Keeping in touch with Anthyllide through the VHF because of our close proximity to each other we still ended up in sight of each other when the sun rose and went through the channel just in front of them with their aluminum hull and red sails making it look like we were being chased by something out of Pirates of the Caribbean. Dropping anchor as quick as possible I was thrown on the dink with our dirty laundry where all the cruisers that gather here had put together a shuttle to bring people in to town for such necessities as the laundromat or grocery store. Arriving back a few hours later with clothing that was now acceptable to wear around other people I found that Matt had fully cleaned the boat and we even had sheets now set back on the v-berth to sleep on. It had finally become warm enough that the condensation wasn’t as big of an issue and we could go back to sleeping in there instead of the settee like we’ve been doing for the past month. Did I also mention we found the sun in Georgia? Things are really starting to look up.

Not having time to enjoy the newly cleaned boat though I was quickly whisked off to shore again with Anthyllide and Rode Trip in tow. As part of the holiday festivities the hotel/restaurant that is putting on the dinner tomorrow was holding an oyster bar tonight. If you brought a side dish to pass you could participate in the festivities and even though we unfortunately did not have anything to bring we could take advantage of the drink specials at the bar. It was after all the biggest bar night of the year and who could pass up such an occasion with a legendary bartender ‘Cindy Deen The Porno Queen‘ (no, she was never actually in porn, still trying to figure out how she got that name) or now that she’s married, ‘Cindy Chubb, Queen of This Pub‘ serving up your drinks? Pulling together a few tables to seat the six of us we started taking advantage of the ‘buy one drink get a free refill’ special. We caught up with Rode Trip and listened to their stories of storms on the high seas with waves as high as their spreaders and how they managed to catch and clean a tuna along the way.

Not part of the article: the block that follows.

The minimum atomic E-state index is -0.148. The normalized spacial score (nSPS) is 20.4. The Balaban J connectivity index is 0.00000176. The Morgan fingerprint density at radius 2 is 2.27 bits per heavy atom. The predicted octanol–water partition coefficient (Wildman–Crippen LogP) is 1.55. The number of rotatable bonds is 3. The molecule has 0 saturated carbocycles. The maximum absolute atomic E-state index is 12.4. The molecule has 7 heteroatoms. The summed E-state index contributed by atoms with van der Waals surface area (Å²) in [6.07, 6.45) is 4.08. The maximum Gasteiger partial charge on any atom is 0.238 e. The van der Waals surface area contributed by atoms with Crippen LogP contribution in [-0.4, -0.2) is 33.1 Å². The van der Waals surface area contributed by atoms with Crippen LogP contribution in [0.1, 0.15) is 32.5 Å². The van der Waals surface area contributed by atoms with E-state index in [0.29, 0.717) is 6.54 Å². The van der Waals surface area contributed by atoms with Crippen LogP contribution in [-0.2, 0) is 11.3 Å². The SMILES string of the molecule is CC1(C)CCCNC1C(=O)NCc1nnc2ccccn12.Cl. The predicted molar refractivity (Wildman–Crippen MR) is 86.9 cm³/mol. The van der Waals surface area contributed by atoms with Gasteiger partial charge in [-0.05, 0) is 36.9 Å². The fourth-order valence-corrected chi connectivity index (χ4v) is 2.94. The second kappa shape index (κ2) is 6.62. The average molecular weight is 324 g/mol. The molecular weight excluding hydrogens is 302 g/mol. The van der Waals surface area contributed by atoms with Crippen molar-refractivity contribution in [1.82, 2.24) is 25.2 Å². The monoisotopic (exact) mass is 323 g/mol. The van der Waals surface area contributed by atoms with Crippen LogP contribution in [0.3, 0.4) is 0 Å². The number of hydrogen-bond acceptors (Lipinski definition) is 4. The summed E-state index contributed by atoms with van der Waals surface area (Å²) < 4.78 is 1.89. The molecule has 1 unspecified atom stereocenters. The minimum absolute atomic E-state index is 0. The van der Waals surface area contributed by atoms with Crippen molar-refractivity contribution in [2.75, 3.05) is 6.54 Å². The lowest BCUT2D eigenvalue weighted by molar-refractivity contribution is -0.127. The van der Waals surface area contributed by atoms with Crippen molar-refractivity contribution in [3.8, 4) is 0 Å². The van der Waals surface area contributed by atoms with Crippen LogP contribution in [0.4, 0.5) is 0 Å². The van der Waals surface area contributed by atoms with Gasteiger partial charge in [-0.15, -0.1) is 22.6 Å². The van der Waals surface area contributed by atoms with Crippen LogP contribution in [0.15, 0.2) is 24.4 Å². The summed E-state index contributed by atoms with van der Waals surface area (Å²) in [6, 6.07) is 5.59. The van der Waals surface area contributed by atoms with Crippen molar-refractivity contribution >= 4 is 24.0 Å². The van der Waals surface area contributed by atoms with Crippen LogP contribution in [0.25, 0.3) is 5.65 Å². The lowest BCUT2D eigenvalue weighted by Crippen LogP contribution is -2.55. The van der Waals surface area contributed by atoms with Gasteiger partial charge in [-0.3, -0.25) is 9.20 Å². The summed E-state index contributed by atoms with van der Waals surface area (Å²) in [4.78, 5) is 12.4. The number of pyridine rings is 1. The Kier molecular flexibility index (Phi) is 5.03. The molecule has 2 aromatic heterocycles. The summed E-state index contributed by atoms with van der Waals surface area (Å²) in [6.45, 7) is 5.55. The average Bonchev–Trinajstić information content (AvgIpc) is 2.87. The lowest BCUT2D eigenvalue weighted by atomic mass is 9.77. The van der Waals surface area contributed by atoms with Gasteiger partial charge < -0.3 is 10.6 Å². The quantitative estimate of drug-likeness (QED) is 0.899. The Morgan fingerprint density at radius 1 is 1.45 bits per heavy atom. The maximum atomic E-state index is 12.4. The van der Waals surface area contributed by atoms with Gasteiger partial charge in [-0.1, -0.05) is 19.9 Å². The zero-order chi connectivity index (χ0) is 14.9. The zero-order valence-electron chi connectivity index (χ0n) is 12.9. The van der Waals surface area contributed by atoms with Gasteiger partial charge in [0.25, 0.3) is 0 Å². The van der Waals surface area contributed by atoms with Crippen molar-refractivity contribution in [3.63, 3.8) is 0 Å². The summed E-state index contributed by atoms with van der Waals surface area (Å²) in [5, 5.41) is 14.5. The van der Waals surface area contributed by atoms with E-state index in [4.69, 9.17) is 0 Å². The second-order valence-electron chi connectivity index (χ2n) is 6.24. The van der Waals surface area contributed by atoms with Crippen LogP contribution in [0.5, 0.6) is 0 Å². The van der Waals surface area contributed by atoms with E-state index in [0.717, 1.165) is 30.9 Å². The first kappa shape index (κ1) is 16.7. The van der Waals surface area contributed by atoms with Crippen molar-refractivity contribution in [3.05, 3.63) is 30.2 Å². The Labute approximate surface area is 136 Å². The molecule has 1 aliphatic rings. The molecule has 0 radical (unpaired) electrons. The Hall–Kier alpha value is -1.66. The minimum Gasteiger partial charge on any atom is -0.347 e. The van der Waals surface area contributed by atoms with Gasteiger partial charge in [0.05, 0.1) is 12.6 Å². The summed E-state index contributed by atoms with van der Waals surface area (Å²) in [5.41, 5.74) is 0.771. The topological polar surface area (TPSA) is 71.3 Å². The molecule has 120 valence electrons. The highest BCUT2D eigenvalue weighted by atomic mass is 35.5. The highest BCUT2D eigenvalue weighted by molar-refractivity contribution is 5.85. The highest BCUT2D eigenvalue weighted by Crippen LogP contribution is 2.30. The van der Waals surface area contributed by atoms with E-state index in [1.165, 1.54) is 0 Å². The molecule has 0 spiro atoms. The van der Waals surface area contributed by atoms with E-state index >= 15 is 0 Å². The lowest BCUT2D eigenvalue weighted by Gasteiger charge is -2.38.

We hadn’t even been talking an hour when one of the gentleman putting on the event saw that we were sitting at an empty table with no food in front of us. Asking the guys if they’d like to learn how to steam oysters we all followed them out back to the patio where the action was going on. Sitting all the way in the back were bags and bags of raw oysters. Pulling them out they had to be set on a table to be hosed off and cleaned before going into a giant steamer and finally transferred to the oyster bar to be shucked and enjoyed. Matt and Brian got working with the hose while us ladies stood around with beers in hand watching. Having cleaned a full batch they went in the steamer and more oysters were placed on the table to be cleaned. A few more rounds of that and we figured we (they) had worked enough oysters to enjoy a few. Standing at the end of the table we waited for the next batch to be shoveled from the steamer into wire baskets attached to a plywood table. Only having one knife available since it was still a crowded area with oysters being picked up as soon as they were set down, we set Brain to work shucking and when he opened one he’d pass it around for the rest of us to eat.

I was able to eat one from the first batch and had it without and kind of lemon juice or cocktail sauce. It was a little chewy but overall not bad. Waiting for the next batch we were each able to get one more and this time I topped it with cocktail sauce. Waiting ten minutes for each of us to get an oyster though was becoming old so having a stroke of genius, Brian walked over to the table for us to start shucking them raw. Adding cocktail sauce again I thought these were even better and now we were able to enjoy an unending feast. Eating until our stomachs were full (surprisingly didn’t take that many) we started talking to other cruisers about their journeys and even met back up with Groovin who we enjoyed the roast with back on the Erie Canal. Ending the night we used Anthyllide as our tour guides for a late night walk through a cemetery with graves dating back to the past two centuries and then landing at a gazebo in a quaint little park on the riverfront. Talking until the low temperatures for the night started forcing us back to our dinghies it was exactly how the day before Thanksgiving is back home. Spend the day traveling so you can make it to Thanksgiving dinner but not before catching up with some of your best friends out at the bar. Some things never change.

Matt’s earning his dinner.

Giant steamer housing the oysters.

Thanks for letting me enjoy all your hard work Brian!

Shucking away.

(All photos courtesy of Rode Trip.  How could I forget my camera on a night like this?)